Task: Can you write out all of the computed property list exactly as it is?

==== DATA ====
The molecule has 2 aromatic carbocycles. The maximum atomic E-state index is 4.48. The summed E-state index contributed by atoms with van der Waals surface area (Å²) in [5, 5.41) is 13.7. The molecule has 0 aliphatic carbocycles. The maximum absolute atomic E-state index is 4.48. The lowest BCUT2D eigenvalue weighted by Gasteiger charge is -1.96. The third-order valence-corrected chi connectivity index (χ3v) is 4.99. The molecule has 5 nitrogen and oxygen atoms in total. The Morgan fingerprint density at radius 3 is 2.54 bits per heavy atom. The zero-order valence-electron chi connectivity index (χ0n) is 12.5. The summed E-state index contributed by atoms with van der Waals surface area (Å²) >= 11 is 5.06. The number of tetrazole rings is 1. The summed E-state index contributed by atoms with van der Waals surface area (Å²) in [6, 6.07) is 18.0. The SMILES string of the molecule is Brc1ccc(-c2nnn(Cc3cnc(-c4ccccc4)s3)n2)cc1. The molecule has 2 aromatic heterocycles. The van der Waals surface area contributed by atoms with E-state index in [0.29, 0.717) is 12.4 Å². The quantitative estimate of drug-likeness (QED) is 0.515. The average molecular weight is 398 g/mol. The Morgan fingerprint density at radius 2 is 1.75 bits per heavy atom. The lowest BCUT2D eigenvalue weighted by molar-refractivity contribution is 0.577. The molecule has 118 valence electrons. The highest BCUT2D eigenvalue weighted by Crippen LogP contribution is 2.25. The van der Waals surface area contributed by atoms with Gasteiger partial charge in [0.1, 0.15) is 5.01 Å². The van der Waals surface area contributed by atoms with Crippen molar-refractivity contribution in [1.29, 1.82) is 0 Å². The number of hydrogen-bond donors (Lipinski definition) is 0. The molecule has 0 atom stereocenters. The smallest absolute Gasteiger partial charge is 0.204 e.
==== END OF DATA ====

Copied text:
The molecule has 2 aromatic carbocycles. The maximum atomic E-state index is 4.48. The summed E-state index contributed by atoms with van der Waals surface area (Å²) in [5, 5.41) is 13.7. The molecule has 0 aliphatic carbocycles. The maximum absolute atomic E-state index is 4.48. The lowest BCUT2D eigenvalue weighted by Gasteiger charge is -1.96. The third-order valence-corrected chi connectivity index (χ3v) is 4.99. The molecule has 5 nitrogen and oxygen atoms in total. The Morgan fingerprint density at radius 3 is 2.54 bits per heavy atom. The zero-order valence-electron chi connectivity index (χ0n) is 12.5. The summed E-state index contributed by atoms with van der Waals surface area (Å²) >= 11 is 5.06. The number of tetrazole rings is 1. The summed E-state index contributed by atoms with van der Waals surface area (Å²) in [6, 6.07) is 18.0. The SMILES string of the molecule is Brc1ccc(-c2nnn(Cc3cnc(-c4ccccc4)s3)n2)cc1. The molecule has 2 aromatic heterocycles. The van der Waals surface area contributed by atoms with E-state index in [0.29, 0.717) is 12.4 Å². The quantitative estimate of drug-likeness (QED) is 0.515. The average molecular weight is 398 g/mol. The Morgan fingerprint density at radius 2 is 1.75 bits per heavy atom. The lowest BCUT2D eigenvalue weighted by molar-refractivity contribution is 0.577. The molecule has 118 valence electrons. The highest BCUT2D eigenvalue weighted by Crippen LogP contribution is 2.25. The van der Waals surface area contributed by atoms with Gasteiger partial charge in [0.1, 0.15) is 5.01 Å². The van der Waals surface area contributed by atoms with Crippen molar-refractivity contribution in [1.29, 1.82) is 0 Å². The number of hydrogen-bond donors (Lipinski definition) is 0. The molecule has 0 atom stereocenters. The smallest absolute Gasteiger partial charge is 0.204 e.